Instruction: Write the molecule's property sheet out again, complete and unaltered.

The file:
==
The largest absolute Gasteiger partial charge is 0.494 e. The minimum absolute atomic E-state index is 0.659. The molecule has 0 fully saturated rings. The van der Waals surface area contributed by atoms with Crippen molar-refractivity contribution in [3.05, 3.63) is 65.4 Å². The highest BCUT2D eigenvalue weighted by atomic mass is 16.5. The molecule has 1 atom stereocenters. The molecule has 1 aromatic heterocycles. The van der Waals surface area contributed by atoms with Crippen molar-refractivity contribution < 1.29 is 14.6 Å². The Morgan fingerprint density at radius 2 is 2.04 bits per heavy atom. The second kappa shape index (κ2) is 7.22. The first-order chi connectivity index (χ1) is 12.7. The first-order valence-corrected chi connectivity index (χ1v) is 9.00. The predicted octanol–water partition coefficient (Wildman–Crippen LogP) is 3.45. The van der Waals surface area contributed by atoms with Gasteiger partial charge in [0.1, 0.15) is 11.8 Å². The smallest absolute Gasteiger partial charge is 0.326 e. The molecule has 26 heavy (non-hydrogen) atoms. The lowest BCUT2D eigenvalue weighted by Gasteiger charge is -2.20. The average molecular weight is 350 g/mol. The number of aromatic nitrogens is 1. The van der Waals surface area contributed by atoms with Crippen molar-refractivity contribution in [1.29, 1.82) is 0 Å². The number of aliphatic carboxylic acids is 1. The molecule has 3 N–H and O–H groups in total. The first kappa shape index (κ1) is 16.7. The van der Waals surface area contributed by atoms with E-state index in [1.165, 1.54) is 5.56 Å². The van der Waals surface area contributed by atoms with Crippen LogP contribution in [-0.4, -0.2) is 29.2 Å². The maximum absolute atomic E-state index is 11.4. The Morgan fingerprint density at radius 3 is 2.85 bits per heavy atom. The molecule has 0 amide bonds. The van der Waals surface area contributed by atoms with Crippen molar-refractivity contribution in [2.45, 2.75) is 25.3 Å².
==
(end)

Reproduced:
The largest absolute Gasteiger partial charge is 0.494 e. The minimum absolute atomic E-state index is 0.659. The molecule has 0 fully saturated rings. The van der Waals surface area contributed by atoms with Crippen molar-refractivity contribution in [3.05, 3.63) is 65.4 Å². The highest BCUT2D eigenvalue weighted by atomic mass is 16.5. The molecule has 1 atom stereocenters. The molecule has 1 aromatic heterocycles. The van der Waals surface area contributed by atoms with Crippen molar-refractivity contribution < 1.29 is 14.6 Å². The Morgan fingerprint density at radius 2 is 2.04 bits per heavy atom. The second kappa shape index (κ2) is 7.22. The first-order chi connectivity index (χ1) is 12.7. The first-order valence-corrected chi connectivity index (χ1v) is 9.00. The predicted octanol–water partition coefficient (Wildman–Crippen LogP) is 3.45. The van der Waals surface area contributed by atoms with Gasteiger partial charge in [0.1, 0.15) is 11.8 Å². The smallest absolute Gasteiger partial charge is 0.326 e. The molecule has 26 heavy (non-hydrogen) atoms. The lowest BCUT2D eigenvalue weighted by Gasteiger charge is -2.20. The average molecular weight is 350 g/mol. The number of aromatic nitrogens is 1. The van der Waals surface area contributed by atoms with Crippen molar-refractivity contribution in [1.29, 1.82) is 0 Å². The number of aliphatic carboxylic acids is 1. The molecule has 3 N–H and O–H groups in total. The first kappa shape index (κ1) is 16.7. The van der Waals surface area contributed by atoms with E-state index in [1.165, 1.54) is 5.56 Å². The van der Waals surface area contributed by atoms with Crippen LogP contribution in [-0.4, -0.2) is 29.2 Å². The maximum absolute atomic E-state index is 11.4. The Morgan fingerprint density at radius 3 is 2.85 bits per heavy atom. The molecule has 0 amide bonds. The van der Waals surface area contributed by atoms with Crippen molar-refractivity contribution in [2.45, 2.75) is 25.3 Å².